South Africa's apex court legalizes marijuana consumption for adults

Supporters of the legislation of marijuana celebrate after the Constitutional Court ruled that the personal use and growing of marijuana in South Africa is legal Johannesburg South Africa 18 September 2018

South Africa legalises cannabis use

The top court ruled an adult can cultivate cannabis in "a private place" as long as it is for personal consumption in private.

The case was originally three different cases from people who faced prosecution for using weed, which was then bundled into a single case by the High Court. Dealing is still illegal. The internet showed its joy in memes.

The initial ruling by the Western Cape High court still left the legality of it in question, but this ruling now by the constitutional court makes it very clear that it'll soon be perfectly legal to use marijuana at home.

Critics, however, fear that relaxing laws on its use can lead to drug abuse and other crime-related activities. His judgment decriminalized some, however, not the use of marijuana in public, or marketing.

The court emphasized that unconstitutionality was only to the extent where those specific sections prohibit the use, possession, purchase or cultivation of cannabis by an adult person in a private dwelling for his or her consumption. Now all that has changed, because the country's highest court, the Constitutional Court, has declared the substance legal, the BBC reports. We are saying that cannabis is a very valuable natural resource for the people of South Africa and that we should be using that resource to advance the causes and the desires of our people. The court noted that law enforcement would continue to consider circumstances like the quantity in an individual's possession when determining whether or not the possession was for personal use. This rule requires criminal law provisions to be clearly formulated so those subject to them know ahead of time what they may and may not do.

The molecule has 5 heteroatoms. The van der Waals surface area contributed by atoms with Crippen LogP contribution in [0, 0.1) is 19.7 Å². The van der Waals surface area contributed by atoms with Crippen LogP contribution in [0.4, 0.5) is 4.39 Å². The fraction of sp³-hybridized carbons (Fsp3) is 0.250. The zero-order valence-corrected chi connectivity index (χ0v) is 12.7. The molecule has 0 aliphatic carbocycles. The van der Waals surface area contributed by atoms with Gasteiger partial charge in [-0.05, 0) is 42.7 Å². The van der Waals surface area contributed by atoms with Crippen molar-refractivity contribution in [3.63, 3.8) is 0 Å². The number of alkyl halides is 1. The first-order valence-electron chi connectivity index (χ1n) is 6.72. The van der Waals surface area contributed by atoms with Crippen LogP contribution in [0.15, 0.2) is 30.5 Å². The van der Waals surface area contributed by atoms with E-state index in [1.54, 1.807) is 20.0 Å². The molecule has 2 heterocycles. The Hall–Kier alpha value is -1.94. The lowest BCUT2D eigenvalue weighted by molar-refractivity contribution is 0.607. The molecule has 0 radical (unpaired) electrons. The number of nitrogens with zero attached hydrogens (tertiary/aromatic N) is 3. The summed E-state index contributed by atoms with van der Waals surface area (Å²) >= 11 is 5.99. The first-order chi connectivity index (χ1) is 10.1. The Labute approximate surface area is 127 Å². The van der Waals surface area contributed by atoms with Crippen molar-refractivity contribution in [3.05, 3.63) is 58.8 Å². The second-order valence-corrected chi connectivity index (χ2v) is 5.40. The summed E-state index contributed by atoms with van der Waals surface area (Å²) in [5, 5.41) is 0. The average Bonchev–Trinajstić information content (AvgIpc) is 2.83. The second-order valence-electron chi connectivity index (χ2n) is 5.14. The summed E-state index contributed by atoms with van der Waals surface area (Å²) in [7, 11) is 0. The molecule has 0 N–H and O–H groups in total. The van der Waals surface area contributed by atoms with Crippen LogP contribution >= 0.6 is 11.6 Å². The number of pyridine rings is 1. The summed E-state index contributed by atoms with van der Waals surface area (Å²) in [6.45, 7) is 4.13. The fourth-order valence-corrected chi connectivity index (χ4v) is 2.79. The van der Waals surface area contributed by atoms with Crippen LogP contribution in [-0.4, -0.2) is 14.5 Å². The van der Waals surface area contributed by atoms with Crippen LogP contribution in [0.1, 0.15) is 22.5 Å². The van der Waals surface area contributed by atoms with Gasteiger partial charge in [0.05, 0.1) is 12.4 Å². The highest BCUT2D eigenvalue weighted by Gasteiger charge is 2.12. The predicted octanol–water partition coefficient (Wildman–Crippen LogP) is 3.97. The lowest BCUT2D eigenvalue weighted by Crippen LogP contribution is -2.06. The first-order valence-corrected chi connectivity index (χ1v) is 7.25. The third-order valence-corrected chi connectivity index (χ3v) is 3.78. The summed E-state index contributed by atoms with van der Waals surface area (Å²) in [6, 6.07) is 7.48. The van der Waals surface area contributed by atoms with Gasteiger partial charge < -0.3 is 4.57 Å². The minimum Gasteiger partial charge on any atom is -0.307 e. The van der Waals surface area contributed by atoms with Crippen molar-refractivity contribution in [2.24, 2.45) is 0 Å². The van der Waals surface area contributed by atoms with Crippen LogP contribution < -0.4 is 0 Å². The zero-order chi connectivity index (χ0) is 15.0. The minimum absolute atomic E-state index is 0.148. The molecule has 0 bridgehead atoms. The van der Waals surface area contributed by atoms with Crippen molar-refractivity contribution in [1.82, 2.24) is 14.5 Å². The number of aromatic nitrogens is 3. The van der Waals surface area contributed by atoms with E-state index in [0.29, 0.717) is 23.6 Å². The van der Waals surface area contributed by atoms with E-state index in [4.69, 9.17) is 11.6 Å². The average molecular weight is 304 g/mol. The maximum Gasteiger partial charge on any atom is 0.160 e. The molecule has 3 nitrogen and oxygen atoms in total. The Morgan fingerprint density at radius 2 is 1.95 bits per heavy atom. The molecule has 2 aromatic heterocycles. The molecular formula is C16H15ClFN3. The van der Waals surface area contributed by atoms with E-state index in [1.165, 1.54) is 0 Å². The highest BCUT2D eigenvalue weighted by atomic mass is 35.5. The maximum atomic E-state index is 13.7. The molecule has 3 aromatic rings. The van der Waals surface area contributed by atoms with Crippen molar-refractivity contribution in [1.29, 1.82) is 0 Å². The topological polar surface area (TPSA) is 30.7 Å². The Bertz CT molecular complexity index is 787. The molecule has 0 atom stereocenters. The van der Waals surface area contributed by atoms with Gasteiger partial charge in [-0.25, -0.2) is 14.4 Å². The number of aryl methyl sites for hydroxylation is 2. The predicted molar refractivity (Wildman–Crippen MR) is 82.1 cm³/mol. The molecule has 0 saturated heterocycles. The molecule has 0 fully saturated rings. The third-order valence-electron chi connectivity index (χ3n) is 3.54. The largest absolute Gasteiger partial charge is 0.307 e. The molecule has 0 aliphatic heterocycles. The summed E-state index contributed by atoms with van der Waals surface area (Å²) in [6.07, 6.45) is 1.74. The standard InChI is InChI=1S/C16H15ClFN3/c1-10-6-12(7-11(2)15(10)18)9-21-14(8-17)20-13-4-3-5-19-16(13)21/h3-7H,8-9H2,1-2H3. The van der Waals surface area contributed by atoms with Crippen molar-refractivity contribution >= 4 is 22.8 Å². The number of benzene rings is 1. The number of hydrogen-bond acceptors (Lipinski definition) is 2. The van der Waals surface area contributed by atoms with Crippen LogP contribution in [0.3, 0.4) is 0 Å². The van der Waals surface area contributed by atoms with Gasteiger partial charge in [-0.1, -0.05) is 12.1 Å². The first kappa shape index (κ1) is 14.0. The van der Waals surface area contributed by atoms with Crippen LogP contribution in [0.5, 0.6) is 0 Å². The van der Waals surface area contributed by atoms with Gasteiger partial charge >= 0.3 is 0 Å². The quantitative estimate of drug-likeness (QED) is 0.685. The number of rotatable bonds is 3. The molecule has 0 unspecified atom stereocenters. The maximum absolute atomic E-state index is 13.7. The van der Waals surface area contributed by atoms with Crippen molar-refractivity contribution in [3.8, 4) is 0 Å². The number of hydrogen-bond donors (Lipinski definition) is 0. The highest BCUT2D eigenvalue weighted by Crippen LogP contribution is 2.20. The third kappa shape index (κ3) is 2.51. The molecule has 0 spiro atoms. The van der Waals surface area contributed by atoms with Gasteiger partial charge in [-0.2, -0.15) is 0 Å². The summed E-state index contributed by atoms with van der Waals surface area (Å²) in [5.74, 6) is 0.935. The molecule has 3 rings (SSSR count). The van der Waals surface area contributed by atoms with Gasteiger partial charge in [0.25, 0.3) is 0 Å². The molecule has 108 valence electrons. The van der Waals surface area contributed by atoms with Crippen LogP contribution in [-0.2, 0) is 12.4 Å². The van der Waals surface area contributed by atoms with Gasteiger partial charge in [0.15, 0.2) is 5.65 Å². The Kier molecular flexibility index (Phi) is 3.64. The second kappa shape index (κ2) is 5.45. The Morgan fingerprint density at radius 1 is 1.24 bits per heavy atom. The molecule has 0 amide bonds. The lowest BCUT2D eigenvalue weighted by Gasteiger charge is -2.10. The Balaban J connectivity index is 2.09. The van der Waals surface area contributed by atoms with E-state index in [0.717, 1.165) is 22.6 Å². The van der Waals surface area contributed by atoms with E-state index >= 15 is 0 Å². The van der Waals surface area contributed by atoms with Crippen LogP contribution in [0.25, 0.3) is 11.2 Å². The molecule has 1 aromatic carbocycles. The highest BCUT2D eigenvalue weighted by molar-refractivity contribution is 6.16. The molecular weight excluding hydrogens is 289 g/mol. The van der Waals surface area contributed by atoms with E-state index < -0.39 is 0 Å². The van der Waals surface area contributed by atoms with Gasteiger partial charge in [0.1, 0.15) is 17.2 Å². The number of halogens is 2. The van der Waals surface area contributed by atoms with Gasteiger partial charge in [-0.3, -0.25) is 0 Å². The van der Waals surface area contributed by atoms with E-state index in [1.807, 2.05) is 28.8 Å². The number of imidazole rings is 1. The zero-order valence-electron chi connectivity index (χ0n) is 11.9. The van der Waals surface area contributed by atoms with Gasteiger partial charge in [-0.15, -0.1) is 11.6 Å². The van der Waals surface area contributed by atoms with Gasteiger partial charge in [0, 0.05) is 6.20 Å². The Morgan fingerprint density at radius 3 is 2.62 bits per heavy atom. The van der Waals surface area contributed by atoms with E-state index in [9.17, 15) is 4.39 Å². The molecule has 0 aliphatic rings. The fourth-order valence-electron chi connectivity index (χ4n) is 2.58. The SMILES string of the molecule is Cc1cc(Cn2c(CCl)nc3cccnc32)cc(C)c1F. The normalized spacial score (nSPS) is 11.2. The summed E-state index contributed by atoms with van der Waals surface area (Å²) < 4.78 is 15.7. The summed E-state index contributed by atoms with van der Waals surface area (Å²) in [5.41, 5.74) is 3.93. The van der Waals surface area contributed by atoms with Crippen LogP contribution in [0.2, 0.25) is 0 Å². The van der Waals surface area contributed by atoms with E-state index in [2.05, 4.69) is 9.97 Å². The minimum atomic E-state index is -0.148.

The matter initially brought before court by Dagga Party leader Jeremy Acton and Rastafarian Garreth Prince, landed in the country's highest court following Judge Davis's judgment a year ago that provisions in the act unjustifiably limited applicants' rights to privacy. Uruguay became the world's first country to legalize weed, in 2013, and even North Korea allows the sale, consumption and cultivation of cannabis.

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